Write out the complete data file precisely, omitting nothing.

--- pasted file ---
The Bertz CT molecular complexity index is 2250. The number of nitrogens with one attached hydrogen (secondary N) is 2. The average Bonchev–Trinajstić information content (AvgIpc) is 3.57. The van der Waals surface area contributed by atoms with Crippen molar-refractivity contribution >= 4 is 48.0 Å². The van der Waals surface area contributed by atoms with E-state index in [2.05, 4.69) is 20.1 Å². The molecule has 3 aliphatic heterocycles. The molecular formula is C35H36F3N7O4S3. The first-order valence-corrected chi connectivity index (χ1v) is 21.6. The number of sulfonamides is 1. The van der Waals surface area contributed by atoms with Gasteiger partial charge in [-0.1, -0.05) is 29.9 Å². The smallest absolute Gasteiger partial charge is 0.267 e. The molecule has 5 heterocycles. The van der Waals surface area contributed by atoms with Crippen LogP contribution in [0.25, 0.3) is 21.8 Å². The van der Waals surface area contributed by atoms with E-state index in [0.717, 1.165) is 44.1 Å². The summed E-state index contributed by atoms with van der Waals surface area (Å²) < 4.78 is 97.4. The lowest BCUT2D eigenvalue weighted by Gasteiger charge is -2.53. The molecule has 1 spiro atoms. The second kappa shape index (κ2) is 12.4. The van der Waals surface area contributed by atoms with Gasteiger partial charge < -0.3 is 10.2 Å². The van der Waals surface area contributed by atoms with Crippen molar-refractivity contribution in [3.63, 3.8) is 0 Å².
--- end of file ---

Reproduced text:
The Bertz CT molecular complexity index is 2250. The number of nitrogens with one attached hydrogen (secondary N) is 2. The average Bonchev–Trinajstić information content (AvgIpc) is 3.57. The van der Waals surface area contributed by atoms with Crippen molar-refractivity contribution >= 4 is 48.0 Å². The van der Waals surface area contributed by atoms with E-state index in [2.05, 4.69) is 20.1 Å². The molecule has 3 aliphatic heterocycles. The molecular formula is C35H36F3N7O4S3. The first-order valence-corrected chi connectivity index (χ1v) is 21.6. The number of sulfonamides is 1. The van der Waals surface area contributed by atoms with Gasteiger partial charge in [-0.1, -0.05) is 29.9 Å². The smallest absolute Gasteiger partial charge is 0.267 e. The molecule has 5 heterocycles. The van der Waals surface area contributed by atoms with Crippen LogP contribution in [0.25, 0.3) is 21.8 Å². The van der Waals surface area contributed by atoms with E-state index in [0.717, 1.165) is 44.1 Å². The summed E-state index contributed by atoms with van der Waals surface area (Å²) < 4.78 is 97.4. The lowest BCUT2D eigenvalue weighted by Gasteiger charge is -2.53. The molecule has 1 spiro atoms. The second kappa shape index (κ2) is 12.4. The van der Waals surface area contributed by atoms with Gasteiger partial charge < -0.3 is 10.2 Å². The van der Waals surface area contributed by atoms with Crippen molar-refractivity contribution in [3.63, 3.8) is 0 Å².